Cablegate: Increasing Financial Pressure On Iran
DE RUEHC #5441 3311744
ZNR UUUUU ZZH
O 261736Z NOV 08
FM SECSTATE WASHDC
TO RUEHAD/AMEMBASSY ABU DHABI IMMEDIATE 0000
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UNCLAS STATE 125441
E.O. 12958: N/A
TAGS: EFIN KNNP MNUC IR GM
SUBJECT: INCREASING FINANCIAL PRESSURE ON IRAN
REF: A. A) BUCK-SAINT-ANDRE EMAIL
1. (U) This is an action request. Please see paragraphs
three and four.
2. (SBU) The United Kingdom, France, Germany, Italy, and
the U.S. (E4 1) have agreed to pursue additional national
measures to increase the pressure on Iran to end its
proliferation-sensitive nuclear activities and ensure
effective implementation of UNSC and EU sanctions. After
meeting on October 9, the EU4 1 identified Iran's deceptive
practices as a threat to the international financial sector
and a conduit for Iran's proliferation activities. The E4 1
agreed to a joint demarche as a way to inform governments
about the risks that Iran poses to the financial industries
in their jurisdictions. Posts are requested to coordinate
the delivery of the attached nonpaper to host governments
with the local representatives of the United Kingdom, France,
Germany, and Italy.
3. (SBU) Washington requests Posts deliver the talking
points in paragraph 5 to appropriate host government
officials in the foreign and finance ministries, as well as
Central Banks, to host governments. To maximize the impact
of this demarche, delivery should be coordinated with the
local representatives of the United Kingdom, France, Germany,
and Italy. For Bern: Washington defers to Post with respect
to the logistics of this demarche and coordination with
French, German, Italian, and UK Posts in Bern; Washington,
however, concurs with Post suggestion in REF A that one of
the European likeminded would be best for scheduling the
meeting. For GCC posts: other GCC countries in addition to
Oman and the UAE will be approached by our EU4 partners.
4. (SBU) Posts are requested to deliver the non-paper in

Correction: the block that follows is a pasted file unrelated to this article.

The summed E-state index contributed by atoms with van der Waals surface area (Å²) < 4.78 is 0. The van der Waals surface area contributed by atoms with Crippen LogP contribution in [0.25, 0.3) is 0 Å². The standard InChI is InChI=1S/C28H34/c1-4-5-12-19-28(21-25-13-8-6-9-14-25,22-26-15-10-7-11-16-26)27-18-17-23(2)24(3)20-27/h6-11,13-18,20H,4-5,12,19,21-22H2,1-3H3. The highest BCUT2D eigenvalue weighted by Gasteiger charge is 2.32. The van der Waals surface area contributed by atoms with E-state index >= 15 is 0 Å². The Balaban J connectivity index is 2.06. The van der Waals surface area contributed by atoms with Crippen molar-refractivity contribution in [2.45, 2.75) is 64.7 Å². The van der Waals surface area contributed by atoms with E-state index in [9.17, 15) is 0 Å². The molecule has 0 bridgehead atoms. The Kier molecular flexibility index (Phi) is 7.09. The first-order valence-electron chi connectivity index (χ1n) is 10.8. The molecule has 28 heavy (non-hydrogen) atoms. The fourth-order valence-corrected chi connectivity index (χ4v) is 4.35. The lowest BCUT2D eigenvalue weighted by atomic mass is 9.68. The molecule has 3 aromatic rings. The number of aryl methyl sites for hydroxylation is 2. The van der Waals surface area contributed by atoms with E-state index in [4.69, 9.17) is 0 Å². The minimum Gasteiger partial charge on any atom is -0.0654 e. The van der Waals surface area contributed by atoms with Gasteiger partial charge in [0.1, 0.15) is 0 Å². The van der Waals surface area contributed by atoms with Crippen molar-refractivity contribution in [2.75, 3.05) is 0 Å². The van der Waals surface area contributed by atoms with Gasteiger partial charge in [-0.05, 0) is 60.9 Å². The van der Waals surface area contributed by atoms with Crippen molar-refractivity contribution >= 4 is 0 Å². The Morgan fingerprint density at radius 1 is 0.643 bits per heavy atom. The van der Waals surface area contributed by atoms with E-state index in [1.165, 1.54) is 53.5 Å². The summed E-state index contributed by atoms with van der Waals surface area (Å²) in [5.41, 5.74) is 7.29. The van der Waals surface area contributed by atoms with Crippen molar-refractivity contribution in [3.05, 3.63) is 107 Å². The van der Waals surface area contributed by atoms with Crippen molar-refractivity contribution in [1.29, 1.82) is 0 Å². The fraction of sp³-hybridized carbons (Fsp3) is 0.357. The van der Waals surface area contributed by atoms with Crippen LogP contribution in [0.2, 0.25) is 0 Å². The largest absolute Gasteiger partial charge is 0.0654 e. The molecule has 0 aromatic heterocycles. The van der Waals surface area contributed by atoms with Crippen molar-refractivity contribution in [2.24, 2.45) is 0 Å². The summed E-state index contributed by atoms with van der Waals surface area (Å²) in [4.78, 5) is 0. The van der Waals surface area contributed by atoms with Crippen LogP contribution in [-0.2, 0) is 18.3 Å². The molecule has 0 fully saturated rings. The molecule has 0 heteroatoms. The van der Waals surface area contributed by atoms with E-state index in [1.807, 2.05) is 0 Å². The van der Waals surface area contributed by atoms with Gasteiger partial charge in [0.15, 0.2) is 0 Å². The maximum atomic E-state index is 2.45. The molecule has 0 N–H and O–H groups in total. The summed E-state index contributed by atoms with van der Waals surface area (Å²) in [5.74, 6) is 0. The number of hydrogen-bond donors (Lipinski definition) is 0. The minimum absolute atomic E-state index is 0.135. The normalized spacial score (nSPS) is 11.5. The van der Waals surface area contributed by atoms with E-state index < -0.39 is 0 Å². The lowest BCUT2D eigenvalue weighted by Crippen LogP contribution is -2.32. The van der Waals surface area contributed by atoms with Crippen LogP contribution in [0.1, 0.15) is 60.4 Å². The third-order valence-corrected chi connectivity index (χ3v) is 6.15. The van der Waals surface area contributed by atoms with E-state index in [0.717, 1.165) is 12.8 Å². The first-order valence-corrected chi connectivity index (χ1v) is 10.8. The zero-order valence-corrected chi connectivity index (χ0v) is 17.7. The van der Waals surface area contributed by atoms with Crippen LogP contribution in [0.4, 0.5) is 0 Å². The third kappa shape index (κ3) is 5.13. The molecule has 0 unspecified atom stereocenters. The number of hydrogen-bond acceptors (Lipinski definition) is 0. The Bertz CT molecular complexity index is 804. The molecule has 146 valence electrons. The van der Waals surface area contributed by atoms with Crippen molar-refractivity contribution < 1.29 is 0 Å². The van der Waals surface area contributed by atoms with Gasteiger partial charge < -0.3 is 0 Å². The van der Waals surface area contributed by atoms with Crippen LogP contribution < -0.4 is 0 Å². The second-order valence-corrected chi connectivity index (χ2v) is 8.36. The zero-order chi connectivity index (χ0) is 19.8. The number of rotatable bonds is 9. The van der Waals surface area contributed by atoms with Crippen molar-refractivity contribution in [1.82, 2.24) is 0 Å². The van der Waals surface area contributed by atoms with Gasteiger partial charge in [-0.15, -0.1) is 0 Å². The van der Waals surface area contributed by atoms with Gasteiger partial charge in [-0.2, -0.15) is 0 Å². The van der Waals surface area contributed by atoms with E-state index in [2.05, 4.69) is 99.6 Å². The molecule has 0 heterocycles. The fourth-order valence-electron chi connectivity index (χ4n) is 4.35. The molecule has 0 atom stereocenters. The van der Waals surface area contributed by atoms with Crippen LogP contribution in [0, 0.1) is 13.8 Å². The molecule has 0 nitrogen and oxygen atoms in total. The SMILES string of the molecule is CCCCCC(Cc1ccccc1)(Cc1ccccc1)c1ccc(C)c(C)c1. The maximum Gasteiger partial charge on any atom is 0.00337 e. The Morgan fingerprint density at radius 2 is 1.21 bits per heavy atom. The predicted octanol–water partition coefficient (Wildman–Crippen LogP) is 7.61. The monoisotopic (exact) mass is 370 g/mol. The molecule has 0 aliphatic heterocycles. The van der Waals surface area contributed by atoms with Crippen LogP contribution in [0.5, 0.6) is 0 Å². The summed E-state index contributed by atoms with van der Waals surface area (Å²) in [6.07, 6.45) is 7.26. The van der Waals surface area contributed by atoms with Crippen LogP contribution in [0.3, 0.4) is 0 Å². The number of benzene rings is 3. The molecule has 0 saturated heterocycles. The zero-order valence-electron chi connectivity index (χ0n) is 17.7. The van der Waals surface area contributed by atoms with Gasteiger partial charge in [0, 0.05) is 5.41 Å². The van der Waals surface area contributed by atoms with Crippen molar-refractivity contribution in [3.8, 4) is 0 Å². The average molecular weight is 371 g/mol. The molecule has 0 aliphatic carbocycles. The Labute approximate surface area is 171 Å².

paragraph 6 as a U.S. paper on Iran's deceptive financial
practices at the same time as the delivery of the talking
points in paragraph 4. Post should pursue the following
-- Remind host governments that full implementation of UN
Security Council Resolutions (UNSCRs) concerning Iran by all
members of the international community is critical to
addressing the proliferation threat posed by Iran and that
many European countries and firms have determined that the
risk of doing business with Iran is too great and, as a
result, have reduced their business with Iran.
-- Note that Iran's use of front companies and other
deceptive practices in commercial and financial activities
makes it difficult to know who is involved in a transaction,
or the final end user or ultimate use of any goods.
-- Note that within the scope of UNSCR 1747, States are
required to take measures to prevent the provision to Iran of
any financial assistance, or services related to the transfer
of prohibited items.
-- Urge host governments to ensure that their financial
institutions do not provide services to any entities that are
engaged in proliferation-related activities, specifically
individuals and entities designated under UNSC resolutions
1737, 1747 or 1803, as well as those designated by the USG
under Executive Orders 13224 and 13382.
-- Call upon host governments to implement UNSCR 1803's call
for vigilance over the activities of their financial
institutions with Iranian banks, including by adopting
concrete financial vigilance measures, such as those adopted
by the European Union (Common position 2008/652/CFSP of 7
August 2008, Regulation 2008/1110/EC of 10 November 2008),
and/or those recommended by the Financial Action Task Force's
(FATF) in its October guidance on UNSCR 1803.
-- Encourage host governments to warn their financial
institutions about the risks of doing business with Iran,
such as the Iranian regime using its state-owned firms to
support proliferation-related activities. The Iranian
state-owned banks also use deceptive financial practices to
support this illicit activity.
5. (SBU) BEGIN TALKING POINTS
-- Full implementation of UN Security Council Resolutions
(UNSCRs) concerning Iran by all members of the international
community is critical to addressing the threat posed by Iran.
UNSCR 1737 (2006) requires States to take measures to
prevent the provision to Iran of any financial assistance or
services (including brokering) related to the transfer,
manufacture, or use of prohibited items. UNSCR 1747 (2007)
calls upon States and international financial institutions